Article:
Earlier this week, the Secretary of the Treasury, Janet Yellen, testified in front of the House Financial Services Committee. The hearing was scheduled to review the Financial Stability Oversight Council (FSOC). This is a group of federal financial regulators, and others, gathered to address risks to financial stability. Prior to the hearing, leadership of the Financial Services and Agriculture Committees sent a letter to Yellen stating, “regulators have failed to facilitate an environment that ensures consumer protection and fosters digital asset innovation in the United States.”
While the House has attempted to pass legislation that addresses stablecoin issuance as well as a broader digital asset bill, Congress has been unable to pass a bill, thus leaving the various federal agencies to pursue their own agendas. The Securities and Exchange Commission has been treading everything crypto like a security (with the exception of Bitcoin).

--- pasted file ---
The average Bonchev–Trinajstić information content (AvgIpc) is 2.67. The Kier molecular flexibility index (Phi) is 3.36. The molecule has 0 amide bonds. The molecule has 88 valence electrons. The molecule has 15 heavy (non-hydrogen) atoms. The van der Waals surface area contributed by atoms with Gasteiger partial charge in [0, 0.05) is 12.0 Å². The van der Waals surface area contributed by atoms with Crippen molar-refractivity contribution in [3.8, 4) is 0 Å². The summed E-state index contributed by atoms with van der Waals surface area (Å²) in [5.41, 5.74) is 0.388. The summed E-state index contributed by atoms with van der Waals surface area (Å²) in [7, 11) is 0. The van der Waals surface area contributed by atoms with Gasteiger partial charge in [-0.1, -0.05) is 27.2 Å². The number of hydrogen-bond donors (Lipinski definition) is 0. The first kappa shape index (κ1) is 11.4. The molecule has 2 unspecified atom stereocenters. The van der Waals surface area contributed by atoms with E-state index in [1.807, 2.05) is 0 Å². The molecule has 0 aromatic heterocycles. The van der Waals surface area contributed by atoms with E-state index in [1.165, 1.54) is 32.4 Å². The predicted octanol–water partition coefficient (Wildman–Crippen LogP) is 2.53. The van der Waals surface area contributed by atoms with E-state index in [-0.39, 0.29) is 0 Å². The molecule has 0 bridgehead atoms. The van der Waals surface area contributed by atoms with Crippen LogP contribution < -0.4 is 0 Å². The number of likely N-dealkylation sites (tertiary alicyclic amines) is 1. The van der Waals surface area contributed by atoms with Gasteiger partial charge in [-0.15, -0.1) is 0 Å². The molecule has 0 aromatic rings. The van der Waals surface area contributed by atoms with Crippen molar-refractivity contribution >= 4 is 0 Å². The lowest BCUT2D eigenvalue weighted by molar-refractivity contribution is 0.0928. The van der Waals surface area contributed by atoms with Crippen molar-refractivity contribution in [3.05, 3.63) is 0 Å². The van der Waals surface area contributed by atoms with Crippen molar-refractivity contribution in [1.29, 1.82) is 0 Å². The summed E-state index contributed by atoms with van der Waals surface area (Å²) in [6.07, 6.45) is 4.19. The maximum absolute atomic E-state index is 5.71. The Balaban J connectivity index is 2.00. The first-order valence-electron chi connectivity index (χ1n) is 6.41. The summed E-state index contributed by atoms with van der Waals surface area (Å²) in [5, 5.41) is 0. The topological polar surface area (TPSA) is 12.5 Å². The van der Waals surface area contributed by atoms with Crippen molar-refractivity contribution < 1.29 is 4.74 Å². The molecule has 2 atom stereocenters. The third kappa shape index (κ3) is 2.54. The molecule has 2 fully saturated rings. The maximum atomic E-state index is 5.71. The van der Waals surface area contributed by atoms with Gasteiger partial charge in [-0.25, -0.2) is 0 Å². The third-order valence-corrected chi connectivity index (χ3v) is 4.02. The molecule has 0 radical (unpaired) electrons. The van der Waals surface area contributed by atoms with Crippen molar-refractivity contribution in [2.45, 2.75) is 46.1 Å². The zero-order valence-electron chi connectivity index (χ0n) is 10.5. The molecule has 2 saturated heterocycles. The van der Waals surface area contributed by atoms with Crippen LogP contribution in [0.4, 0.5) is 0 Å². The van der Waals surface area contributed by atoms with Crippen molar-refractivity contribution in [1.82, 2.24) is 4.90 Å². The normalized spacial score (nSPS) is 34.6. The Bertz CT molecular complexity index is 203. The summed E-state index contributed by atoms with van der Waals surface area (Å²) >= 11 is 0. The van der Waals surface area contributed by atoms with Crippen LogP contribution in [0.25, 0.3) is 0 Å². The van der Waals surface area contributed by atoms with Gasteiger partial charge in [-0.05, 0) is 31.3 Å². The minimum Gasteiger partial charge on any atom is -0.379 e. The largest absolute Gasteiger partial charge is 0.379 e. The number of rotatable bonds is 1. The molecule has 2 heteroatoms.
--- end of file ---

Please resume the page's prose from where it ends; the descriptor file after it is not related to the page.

Somewhat ironically, in prepared testimony Yellen suggested that Congress pass legislation regulating stablecoins and spot crypto markets. Secretary Yellen said:
“… the Council is focused on digital assets and related risks such as from runs on crypto-asset platforms and stablecoins, potential vulnerabilities from crypto-asset price volatility, and the proliferation of platforms acting outside of or out of compliance with applicable laws and regulations. Applicable rules and regulations should be enforced, and Congress should pass legislation to provide for the regulation of stablecoins and of the spot market for crypto-assets that are not securities. We look forward to continuing to engage with Congress on this.”
In the current political environment, especially with the makeup of the Senate, there is little hope for legislation tackling crypto to pass. While Yellen can suggest, Congress will probably do what they do best and squabble over some common sense rules – especially with stablecoin regulation.